A UNIVERSITY OF CALGARY Faculty of Medicine Publication
The Faculty of Medicine lends a hand to a devastated nation
The best laid plans
pg. Calgary’s first student-run medical clinic opens at the city’s largest homeless shelter
A Fair Trade
pg. Faculty of Medicine researchers are using an annoying illness, the flu, to fight a deadly one–cancer
The Future is Here
Medical research that’s science fact, not science fiction medicine.ucalgary.ca
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MESSAGE FROM THE DEAN
impac t is just a
matter of time With each issue of UCalgary Medicine magazine we are given the opportunity to share with you some of the successes weâ€™ve achieved at the Faculty of Medicine. Often these accomplishments have occurred in the months leading up to the magazine being published, but sometimes they are a culmination of work that has been ongoing for years. While the timeframe may differ with each achievement, the outcome remains the same; we are positively impacting and improving lives. Whether this is through our actions in the community, through educating future physicians and scientists, or through our own research, our commitment is the constant regardless of time. In this issue, time is a common theme. Medicine and medical research evolves at a furious pace, and to grow and prosper as a Faculty this is something we must be aware of. New advancements and innovations are made by forward-thinking individuals, and we are fortunate to have an abundance of these talented people in our Faculty, as you will see in our future of research article on page 12. And as we scan the health environment that exists today, there are issues and gaps in the health care system that need to be resolved. One such issue is a lack of dermatologists in Alberta, where we are well above the recommended ratio of one dermatologist per 62,000 people. To this end the Faculty of Medicine has created a new dermatology residency program, which will take
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in its first residents in July (page 5). We saw the need, and because of our commitment to social accountability, we quickly sought to ease the issue. Of course, some projects require great persistence, and perhaps the most fulfilling are those that come from seeing a task completed from beginning to end, regardless of length. 12 years ago, Dr. Patrick Lee of the Faculty of Medicine discovered that a naturally occurring virus, called the reovirus, could kill cancer cells in mice. Today, this research is being tested on humans by the Faculty of Medicineâ€™s Dr. Don Morris with very positive results (page 10). The reovirus has been shown to kill cancerous cells in the human prostate without harming the normal tissue. These are just a few of the stories youâ€™ll find in this issue. They represent the past, present and future of our Faculty, and more importantly, our efforts to make a positive impact on our community. I hope you enjoy reading them and I welcome your comments.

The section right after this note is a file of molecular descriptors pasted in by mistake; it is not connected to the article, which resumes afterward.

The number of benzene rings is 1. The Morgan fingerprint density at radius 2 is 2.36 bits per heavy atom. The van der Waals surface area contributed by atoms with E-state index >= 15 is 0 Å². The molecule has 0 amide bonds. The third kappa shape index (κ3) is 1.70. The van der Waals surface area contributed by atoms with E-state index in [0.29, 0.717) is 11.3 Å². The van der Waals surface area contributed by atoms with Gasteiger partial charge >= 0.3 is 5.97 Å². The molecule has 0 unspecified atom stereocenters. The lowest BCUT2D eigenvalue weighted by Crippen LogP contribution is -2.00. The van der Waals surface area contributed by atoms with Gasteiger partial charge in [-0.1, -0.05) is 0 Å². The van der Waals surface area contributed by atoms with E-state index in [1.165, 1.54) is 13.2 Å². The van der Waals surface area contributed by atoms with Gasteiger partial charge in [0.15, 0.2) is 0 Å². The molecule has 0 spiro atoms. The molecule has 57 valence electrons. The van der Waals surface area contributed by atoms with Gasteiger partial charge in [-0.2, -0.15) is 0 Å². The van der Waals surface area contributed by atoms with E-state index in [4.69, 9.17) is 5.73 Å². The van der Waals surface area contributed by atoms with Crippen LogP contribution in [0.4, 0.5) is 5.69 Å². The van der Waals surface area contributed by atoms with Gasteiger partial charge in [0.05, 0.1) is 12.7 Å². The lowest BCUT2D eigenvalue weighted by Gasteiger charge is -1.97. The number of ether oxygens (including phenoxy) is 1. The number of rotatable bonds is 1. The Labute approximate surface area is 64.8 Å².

Tom Feasby, MD Dean, Faculty of Medicine
Volume 2 Issue 2 | Summer 2010
pg4 Triumph from tragedy | Philanthropy
For one University of Calgary philanthropist, the decision to donate came from personal tragedy. Through her generosity, Clare Westbury has single-handedly sped up melanoma research dramatically.
pg5 Diagnosis? Lack of dermatologists | Education
With dermatologist ranks shrinking across the country, the Faculty of Medicine saw a need for a new dermatology residency program, the first of its kind in Canada in over two decades.
pg6 The best laid plans | Service to Society
From conception to creation, a group of students at the Faculty of Medicine worked together to create Calgary’s first ever student-run medical clinic for the homeless.
pg8 Helping Haiti heal | Service to Society
Following the devastating earthquake in Haiti, Dr. Lane Robson (class of ’73) and first-year med student Dave Campbell represented two generations of the Faculty of Medicine as they treated pediatric patients in the wounded nation.
pg10 A fair trade | Research
Researchers at the Faculty of Medicine are using one of world’s most annoying illnesses, the flu, to help fight one of the deadliest—cancer.
pg12 The future is here | Research
Now that we’re well into a new decade, we thought it might be fun to look ahead at what the future of medical research holds. Turns out the future is already here.
ON THE COVER: A UNIVERSITY OF CALGARY FACULTY OF MEdICINE PUbLICATION
The Faculty of Medicine lends a hand to a devastated nation
ThE FUTURE iS hERE
Medical research that’s science fact, not science fiction